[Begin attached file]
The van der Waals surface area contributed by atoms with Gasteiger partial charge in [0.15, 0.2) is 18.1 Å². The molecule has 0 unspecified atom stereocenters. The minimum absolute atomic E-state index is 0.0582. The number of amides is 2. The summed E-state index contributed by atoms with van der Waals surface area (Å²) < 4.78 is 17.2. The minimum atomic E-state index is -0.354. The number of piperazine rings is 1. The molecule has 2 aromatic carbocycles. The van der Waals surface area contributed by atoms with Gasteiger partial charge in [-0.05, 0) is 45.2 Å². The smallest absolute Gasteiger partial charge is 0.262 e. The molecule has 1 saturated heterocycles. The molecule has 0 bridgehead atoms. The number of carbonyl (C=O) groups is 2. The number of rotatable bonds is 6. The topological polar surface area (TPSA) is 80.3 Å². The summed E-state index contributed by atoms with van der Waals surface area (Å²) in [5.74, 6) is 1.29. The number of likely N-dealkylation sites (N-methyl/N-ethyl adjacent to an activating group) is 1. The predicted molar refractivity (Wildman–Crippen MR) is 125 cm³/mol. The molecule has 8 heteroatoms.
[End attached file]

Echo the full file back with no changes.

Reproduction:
The van der Waals surface area contributed by atoms with Gasteiger partial charge in [0.15, 0.2) is 18.1 Å². The molecule has 0 unspecified atom stereocenters. The minimum absolute atomic E-state index is 0.0582. The number of amides is 2. The summed E-state index contributed by atoms with van der Waals surface area (Å²) < 4.78 is 17.2. The minimum atomic E-state index is -0.354. The number of piperazine rings is 1. The molecule has 2 aromatic carbocycles. The van der Waals surface area contributed by atoms with Gasteiger partial charge in [-0.05, 0) is 45.2 Å². The smallest absolute Gasteiger partial charge is 0.262 e. The molecule has 1 saturated heterocycles. The molecule has 0 bridgehead atoms. The number of carbonyl (C=O) groups is 2. The number of rotatable bonds is 6. The topological polar surface area (TPSA) is 80.3 Å². The summed E-state index contributed by atoms with van der Waals surface area (Å²) in [5.74, 6) is 1.29. The number of likely N-dealkylation sites (N-methyl/N-ethyl adjacent to an activating group) is 1. The predicted molar refractivity (Wildman–Crippen MR) is 125 cm³/mol. The molecule has 8 heteroatoms.